Sarah Tyler is a photographer. She is smart, personable and, most importantly (at least for the sake of her independent career goals), stubborn. After graduating from college she decided that she wanted to start her own business, although she didn’t know much about working independently. She did know that she needed one thing more than anything else: clients.
Deciding to focus on the lucrative wedding market, Tyler created some flyers and a website, but quickly ran Into her first roadblock: She needed wedding pictures to prove that she could take exceptional photos so she could attract clients in a competitive market. But, without a client, she was stuck.
Until she got creative.
She and a friend bought a cheap wedding dress at a thrift store. They used the fabric but created a new, modern design using sewing skills they both had from high school. She recruited some friends and found inexpensive dresses for the “bridesmaids.” They prepared as if for a real wedding, assembling flower arrangements and driving around to spot great locations for their photo shoot.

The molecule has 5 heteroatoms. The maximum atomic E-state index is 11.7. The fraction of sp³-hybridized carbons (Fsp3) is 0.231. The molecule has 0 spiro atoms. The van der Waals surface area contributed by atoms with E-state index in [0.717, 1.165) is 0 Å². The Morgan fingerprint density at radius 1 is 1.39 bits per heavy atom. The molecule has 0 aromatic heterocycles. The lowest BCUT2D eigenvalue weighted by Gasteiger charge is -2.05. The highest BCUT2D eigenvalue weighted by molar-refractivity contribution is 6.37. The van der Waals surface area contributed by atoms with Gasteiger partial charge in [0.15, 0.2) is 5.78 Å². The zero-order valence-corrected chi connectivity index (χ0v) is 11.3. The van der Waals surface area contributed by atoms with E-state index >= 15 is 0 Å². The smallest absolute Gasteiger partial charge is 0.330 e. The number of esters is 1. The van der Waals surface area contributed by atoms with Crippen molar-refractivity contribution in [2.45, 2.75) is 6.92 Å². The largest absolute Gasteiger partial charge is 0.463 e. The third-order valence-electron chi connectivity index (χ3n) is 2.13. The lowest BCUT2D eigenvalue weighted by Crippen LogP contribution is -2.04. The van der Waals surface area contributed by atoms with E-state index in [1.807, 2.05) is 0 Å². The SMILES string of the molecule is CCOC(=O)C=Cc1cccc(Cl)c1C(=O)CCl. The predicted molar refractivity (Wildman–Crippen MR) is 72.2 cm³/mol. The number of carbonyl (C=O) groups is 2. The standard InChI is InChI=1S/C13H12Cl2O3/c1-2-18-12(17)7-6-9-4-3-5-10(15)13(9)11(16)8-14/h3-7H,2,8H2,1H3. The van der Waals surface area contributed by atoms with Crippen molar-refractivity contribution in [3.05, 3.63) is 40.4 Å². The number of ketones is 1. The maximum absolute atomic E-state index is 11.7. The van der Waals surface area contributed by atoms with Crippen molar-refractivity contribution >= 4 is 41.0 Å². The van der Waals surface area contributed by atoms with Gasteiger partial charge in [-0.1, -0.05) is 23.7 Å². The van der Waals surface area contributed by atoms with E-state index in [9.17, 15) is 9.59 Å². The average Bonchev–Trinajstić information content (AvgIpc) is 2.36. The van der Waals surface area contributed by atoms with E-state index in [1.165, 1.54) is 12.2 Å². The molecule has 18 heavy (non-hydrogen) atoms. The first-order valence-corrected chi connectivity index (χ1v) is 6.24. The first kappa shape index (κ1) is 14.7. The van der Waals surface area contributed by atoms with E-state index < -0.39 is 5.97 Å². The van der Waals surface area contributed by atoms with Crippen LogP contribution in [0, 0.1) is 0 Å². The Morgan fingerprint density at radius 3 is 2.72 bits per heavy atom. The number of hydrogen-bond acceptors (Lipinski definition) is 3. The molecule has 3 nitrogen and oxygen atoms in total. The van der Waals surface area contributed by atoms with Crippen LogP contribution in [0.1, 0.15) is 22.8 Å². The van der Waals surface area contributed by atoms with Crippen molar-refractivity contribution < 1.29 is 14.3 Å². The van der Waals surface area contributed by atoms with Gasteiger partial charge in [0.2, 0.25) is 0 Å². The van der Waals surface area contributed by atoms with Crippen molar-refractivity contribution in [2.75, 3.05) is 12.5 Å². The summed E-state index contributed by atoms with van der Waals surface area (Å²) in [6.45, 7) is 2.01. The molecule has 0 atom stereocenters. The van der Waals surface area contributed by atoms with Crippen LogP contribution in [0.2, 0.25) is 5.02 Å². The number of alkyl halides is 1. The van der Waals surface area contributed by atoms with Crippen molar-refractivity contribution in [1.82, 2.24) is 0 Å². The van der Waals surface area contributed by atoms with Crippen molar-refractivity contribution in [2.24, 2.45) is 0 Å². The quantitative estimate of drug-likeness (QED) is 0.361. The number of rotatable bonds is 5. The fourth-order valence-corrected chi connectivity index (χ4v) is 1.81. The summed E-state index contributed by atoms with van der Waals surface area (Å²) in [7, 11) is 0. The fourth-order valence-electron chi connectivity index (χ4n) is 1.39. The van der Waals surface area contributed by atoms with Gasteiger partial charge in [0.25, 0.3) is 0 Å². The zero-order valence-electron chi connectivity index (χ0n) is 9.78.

Their hard work paid off — not only did Sarah get great shots to use as marketing material, she got the experience of dealing with real-world scenarios. Learning to deal with stress, developing contingency plans when people or plans didn’t work out, and still turning out a great result were part of a growth experience that Sarah now says was key to her success.
Creating a mock portfolio Is a great example of how to get your first gig. Here are some other ways to deal with the problem of finding paying work:
Work with People Who Know You
One of the best ways to land a client is to reach out to someone who has worked with you in the past. You may have to be careful, here, not to be seen as poaching clients from your previous employer, so make sure you’re not violating an employment contract. You will find It easier to get someone to pay you if they have seen your work before.
Show Your Stuff
Whether it’s a webinar, a free consultation, or a sample design, showing your prospective clients an example of what they will get working with you is a great way to make a case for your capabilities. This is what Sarah was doing, and it’s a key part of the sales process.
Do (a LITTLE) Something for Free
One way to get referrals is by doing pro-bono work. Find a nonprofit that needs your help, or do a small piece of work for someone you think could really use your products and services. Be careful with this one, though. If people get used to not paying for something, they will be slow to make the transition to writing checks, and they may not see the value in what you do.
The first client is the most critical — it is what establishes you as an independent professional and what starts to build your referral platform. Your first client is the proof point that shows you can make money off your talent. It is also often the thing that helps you believe that you truly can be successful working for yourself.